Doederlein went on to clarify that they are running a test version of Windows 11 (Release Preview – so the most stable build), which the 3DMark dev noted isn’t supported by the benchmarking suite.

The developer added that AMD did eventually manage to reproduce this severe performance glitch and that “it is starting to look more and more like a driver issue,” with the best course of action for those bothered by the gremlin being to roll back to the previous driver. Or alternatively to just sit tight and wait for the fix to be deployed.

Analysis: More than meets the eye

There’s a bit more to this than meets the eye, as further in the thread on the Steam forums replying to the original complaint from Doederlein, there’s an RX 6800 GPU owner saying they’re affected – so maybe it’s not just an RDNA 3 issue – and that rolling back to the previous AMD driver version did not help. (The 3DMark dev seems pretty sure that the problem does pertain to the most recent AMD driver, though).

Furthermore, a couple of Nvidia RTX 4090 owners have chimed in saying they have been hit, too – but that’s just two scattered reports, so add seasoning there. Still, the commonality here appears to be running test versions of Windows 11. Indeed, one of those RTX 4090 owners lays the blame at the feet of the preview version of the next big update for Windows 11 (Moment 2).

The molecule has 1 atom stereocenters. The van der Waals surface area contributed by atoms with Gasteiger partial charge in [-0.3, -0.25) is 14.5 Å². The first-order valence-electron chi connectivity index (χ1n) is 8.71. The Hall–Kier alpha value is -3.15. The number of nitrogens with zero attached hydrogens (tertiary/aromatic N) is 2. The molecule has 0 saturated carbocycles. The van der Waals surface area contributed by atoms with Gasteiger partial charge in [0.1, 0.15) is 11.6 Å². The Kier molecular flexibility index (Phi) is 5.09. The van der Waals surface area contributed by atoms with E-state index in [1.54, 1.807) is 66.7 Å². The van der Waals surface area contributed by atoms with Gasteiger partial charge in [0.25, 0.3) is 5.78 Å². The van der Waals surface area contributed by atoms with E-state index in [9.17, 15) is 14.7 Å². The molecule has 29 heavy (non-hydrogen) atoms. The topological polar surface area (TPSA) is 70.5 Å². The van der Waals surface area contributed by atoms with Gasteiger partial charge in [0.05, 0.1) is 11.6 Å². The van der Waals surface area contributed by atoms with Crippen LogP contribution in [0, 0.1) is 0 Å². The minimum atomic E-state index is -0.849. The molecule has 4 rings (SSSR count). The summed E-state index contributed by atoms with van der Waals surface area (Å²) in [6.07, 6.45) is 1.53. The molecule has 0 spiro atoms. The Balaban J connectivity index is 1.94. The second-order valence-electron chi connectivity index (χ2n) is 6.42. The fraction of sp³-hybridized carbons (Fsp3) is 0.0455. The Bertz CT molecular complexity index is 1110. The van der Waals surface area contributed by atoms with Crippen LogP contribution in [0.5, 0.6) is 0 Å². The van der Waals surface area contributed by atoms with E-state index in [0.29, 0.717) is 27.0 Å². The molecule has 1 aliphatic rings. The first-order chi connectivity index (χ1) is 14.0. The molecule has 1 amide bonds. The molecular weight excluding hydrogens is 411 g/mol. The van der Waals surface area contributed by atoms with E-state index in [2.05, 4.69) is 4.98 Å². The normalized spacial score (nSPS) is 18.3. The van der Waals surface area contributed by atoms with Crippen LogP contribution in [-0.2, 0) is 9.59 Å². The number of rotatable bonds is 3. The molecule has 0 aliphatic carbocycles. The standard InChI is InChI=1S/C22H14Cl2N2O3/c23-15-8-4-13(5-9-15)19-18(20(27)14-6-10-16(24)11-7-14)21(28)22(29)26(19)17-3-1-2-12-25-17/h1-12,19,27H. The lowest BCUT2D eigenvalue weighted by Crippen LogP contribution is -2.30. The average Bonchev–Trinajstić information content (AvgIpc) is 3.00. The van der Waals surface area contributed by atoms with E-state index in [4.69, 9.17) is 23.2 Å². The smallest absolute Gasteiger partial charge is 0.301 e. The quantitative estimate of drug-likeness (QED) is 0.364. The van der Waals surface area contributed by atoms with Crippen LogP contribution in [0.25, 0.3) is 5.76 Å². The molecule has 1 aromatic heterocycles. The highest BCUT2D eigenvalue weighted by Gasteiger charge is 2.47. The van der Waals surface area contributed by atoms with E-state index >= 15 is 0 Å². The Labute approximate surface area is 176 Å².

Despite that, AMD still believes this bug to be a driver issue, so we’ll stick with that as the most accurate diagnosis so far – although it’s possible that the problem is also wrapped up in using a preview version of Windows 11, too.

The more positive news is that whoever is being affected here, it’s seemingly a rare bug. The broader concern for those encountering this issue is that maybe it’s slowing down games as well as 3DMark benchmarks, and it’s easy to see how folks might get paranoid about that possibility.

It’s certainly something that occurred to Doederlein, who as a result ran a whole bunch of tests on games. That included benchmarking with Guardians of the Galaxy, Horizon Zero Dawn, Dying Light 2, Batman Arkham Knight, Returnal, and more, but Doederlein found no performance hit whatsoever with any of them. So it does indeed seem like a benchmarking-only issue only, fingers crossed – hopefully AMD will shed more light on the bug in due course.

What we can rule out is that it’s any kind of 3DMark problem, because as the dev clarifies, the TimeSpy benchmark “has not been modified for ages”, so the misbehavior is clearly down to the AMD driver or Windows 11 (or both in combination perhaps, as mentioned).

Via Neowin

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Windows 11 gamers will be glad to see the back of this nasty BSoD bug

Microsoft is slowly making progress fixing Blue Screen of Death (BSoD) errors, with another one that could have caused gamers to suffer having been cured in Windows 11.